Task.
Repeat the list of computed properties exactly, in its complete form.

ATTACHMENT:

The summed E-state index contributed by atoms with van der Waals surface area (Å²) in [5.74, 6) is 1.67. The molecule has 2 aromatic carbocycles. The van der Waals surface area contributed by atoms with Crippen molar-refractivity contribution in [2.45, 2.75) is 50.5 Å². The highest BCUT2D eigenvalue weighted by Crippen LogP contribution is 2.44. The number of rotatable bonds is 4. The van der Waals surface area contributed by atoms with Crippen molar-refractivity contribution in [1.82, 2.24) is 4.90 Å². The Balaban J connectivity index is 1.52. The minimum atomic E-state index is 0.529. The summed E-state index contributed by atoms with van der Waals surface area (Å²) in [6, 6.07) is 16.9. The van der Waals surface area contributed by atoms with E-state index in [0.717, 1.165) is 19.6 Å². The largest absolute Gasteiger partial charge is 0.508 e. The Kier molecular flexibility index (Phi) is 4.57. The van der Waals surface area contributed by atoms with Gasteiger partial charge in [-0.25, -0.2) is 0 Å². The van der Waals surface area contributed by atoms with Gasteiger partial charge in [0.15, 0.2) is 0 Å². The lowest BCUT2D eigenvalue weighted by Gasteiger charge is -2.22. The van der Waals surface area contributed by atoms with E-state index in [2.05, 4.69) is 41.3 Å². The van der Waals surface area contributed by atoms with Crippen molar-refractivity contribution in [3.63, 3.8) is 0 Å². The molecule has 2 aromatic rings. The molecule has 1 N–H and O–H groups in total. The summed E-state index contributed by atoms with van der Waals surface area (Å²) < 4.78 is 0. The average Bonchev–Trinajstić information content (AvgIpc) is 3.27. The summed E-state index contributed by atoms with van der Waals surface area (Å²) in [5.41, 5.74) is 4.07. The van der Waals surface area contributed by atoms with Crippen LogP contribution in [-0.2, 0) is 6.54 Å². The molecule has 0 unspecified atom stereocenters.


The summed E-state index contributed by atoms with van der Waals surface area (Å²) in [5.74, 6) is 1.67. The molecule has 2 aromatic carbocycles. The van der Waals surface area contributed by atoms with Crippen molar-refractivity contribution in [2.45, 2.75) is 50.5 Å². The highest BCUT2D eigenvalue weighted by Crippen LogP contribution is 2.44. The number of rotatable bonds is 4. The van der Waals surface area contributed by atoms with Crippen molar-refractivity contribution in [1.82, 2.24) is 4.90 Å². The Balaban J connectivity index is 1.52. The minimum atomic E-state index is 0.529. The summed E-state index contributed by atoms with van der Waals surface area (Å²) in [6, 6.07) is 16.9. The van der Waals surface area contributed by atoms with E-state index in [0.717, 1.165) is 19.6 Å². The largest absolute Gasteiger partial charge is 0.508 e. The Kier molecular flexibility index (Phi) is 4.57. The van der Waals surface area contributed by atoms with Gasteiger partial charge in [-0.25, -0.2) is 0 Å². The van der Waals surface area contributed by atoms with Gasteiger partial charge in [0.15, 0.2) is 0 Å². The lowest BCUT2D eigenvalue weighted by Gasteiger charge is -2.22. The van der Waals surface area contributed by atoms with E-state index in [2.05, 4.69) is 41.3 Å². The van der Waals surface area contributed by atoms with Crippen molar-refractivity contribution in [3.63, 3.8) is 0 Å². The molecule has 2 aromatic rings. The molecule has 1 N–H and O–H groups in total. The summed E-state index contributed by atoms with van der Waals surface area (Å²) < 4.78 is 0. The average Bonchev–Trinajstić information content (AvgIpc) is 3.27. The summed E-state index contributed by atoms with van der Waals surface area (Å²) in [5.41, 5.74) is 4.07. The van der Waals surface area contributed by atoms with Crippen LogP contribution in [-0.2, 0) is 6.54 Å². The molecule has 0 unspecified atom stereocenters.